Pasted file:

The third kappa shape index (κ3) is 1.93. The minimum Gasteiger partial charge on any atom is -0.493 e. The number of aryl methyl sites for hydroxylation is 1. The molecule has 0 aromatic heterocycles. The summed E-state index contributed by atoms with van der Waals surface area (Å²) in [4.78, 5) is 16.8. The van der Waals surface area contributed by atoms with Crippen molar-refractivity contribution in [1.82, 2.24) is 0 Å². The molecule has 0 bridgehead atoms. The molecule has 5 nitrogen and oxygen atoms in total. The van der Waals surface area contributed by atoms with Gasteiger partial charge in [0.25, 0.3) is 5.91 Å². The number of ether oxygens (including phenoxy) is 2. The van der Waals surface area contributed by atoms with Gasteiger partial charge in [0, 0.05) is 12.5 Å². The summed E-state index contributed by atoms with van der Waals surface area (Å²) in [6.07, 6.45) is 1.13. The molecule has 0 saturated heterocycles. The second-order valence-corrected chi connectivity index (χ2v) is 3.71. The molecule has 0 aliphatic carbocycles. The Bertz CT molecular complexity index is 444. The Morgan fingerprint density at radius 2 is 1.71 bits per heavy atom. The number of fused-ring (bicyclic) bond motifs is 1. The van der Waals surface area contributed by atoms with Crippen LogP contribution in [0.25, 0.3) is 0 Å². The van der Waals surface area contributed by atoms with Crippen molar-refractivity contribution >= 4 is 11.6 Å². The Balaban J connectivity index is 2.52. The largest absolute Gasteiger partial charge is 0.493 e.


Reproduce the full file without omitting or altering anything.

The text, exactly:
The third kappa shape index (κ3) is 1.93. The minimum Gasteiger partial charge on any atom is -0.493 e. The number of aryl methyl sites for hydroxylation is 1. The molecule has 0 aromatic heterocycles. The summed E-state index contributed by atoms with van der Waals surface area (Å²) in [4.78, 5) is 16.8. The van der Waals surface area contributed by atoms with Crippen molar-refractivity contribution in [1.82, 2.24) is 0 Å². The molecule has 0 bridgehead atoms. The molecule has 5 nitrogen and oxygen atoms in total. The van der Waals surface area contributed by atoms with Gasteiger partial charge in [0.25, 0.3) is 5.91 Å². The number of ether oxygens (including phenoxy) is 2. The van der Waals surface area contributed by atoms with Gasteiger partial charge in [0, 0.05) is 12.5 Å². The summed E-state index contributed by atoms with van der Waals surface area (Å²) in [6.07, 6.45) is 1.13. The molecule has 0 saturated heterocycles. The second-order valence-corrected chi connectivity index (χ2v) is 3.71. The molecule has 0 aliphatic carbocycles. The Bertz CT molecular complexity index is 444. The Morgan fingerprint density at radius 2 is 1.71 bits per heavy atom. The number of fused-ring (bicyclic) bond motifs is 1. The van der Waals surface area contributed by atoms with Crippen LogP contribution in [0.25, 0.3) is 0 Å². The van der Waals surface area contributed by atoms with Crippen molar-refractivity contribution >= 4 is 11.6 Å². The Balaban J connectivity index is 2.52. The largest absolute Gasteiger partial charge is 0.493 e.